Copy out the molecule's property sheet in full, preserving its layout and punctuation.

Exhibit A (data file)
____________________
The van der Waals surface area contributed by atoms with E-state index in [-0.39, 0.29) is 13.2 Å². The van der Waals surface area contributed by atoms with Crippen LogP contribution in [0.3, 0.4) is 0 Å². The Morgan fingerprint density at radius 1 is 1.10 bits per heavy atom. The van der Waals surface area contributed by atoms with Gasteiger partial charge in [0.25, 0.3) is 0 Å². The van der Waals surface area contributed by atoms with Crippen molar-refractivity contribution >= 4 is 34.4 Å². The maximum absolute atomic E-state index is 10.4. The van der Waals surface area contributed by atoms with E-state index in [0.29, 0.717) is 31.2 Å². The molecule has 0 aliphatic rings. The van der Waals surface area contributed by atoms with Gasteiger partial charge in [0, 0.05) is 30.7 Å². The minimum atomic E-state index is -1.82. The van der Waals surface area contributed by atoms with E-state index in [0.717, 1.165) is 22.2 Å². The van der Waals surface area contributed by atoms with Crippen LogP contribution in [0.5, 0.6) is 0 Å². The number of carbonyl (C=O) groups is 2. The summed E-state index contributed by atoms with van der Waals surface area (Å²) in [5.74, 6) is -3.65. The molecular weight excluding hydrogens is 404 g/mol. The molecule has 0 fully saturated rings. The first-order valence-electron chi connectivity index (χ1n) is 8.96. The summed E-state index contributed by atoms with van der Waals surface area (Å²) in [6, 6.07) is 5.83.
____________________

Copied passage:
The van der Waals surface area contributed by atoms with E-state index in [-0.39, 0.29) is 13.2 Å². The van der Waals surface area contributed by atoms with Crippen LogP contribution in [0.3, 0.4) is 0 Å². The Morgan fingerprint density at radius 1 is 1.10 bits per heavy atom. The van der Waals surface area contributed by atoms with Gasteiger partial charge in [0.25, 0.3) is 0 Å². The van der Waals surface area contributed by atoms with Crippen molar-refractivity contribution >= 4 is 34.4 Å². The maximum absolute atomic E-state index is 10.4. The van der Waals surface area contributed by atoms with E-state index in [0.29, 0.717) is 31.2 Å². The molecule has 0 aliphatic rings. The van der Waals surface area contributed by atoms with Gasteiger partial charge in [0, 0.05) is 30.7 Å². The minimum atomic E-state index is -1.82. The van der Waals surface area contributed by atoms with E-state index in [0.717, 1.165) is 22.2 Å². The van der Waals surface area contributed by atoms with Crippen LogP contribution in [0.5, 0.6) is 0 Å². The number of carbonyl (C=O) groups is 2. The summed E-state index contributed by atoms with van der Waals surface area (Å²) in [5.74, 6) is -3.65. The molecular weight excluding hydrogens is 404 g/mol. The molecule has 0 fully saturated rings. The first-order valence-electron chi connectivity index (χ1n) is 8.96. The summed E-state index contributed by atoms with van der Waals surface area (Å²) in [6, 6.07) is 5.83.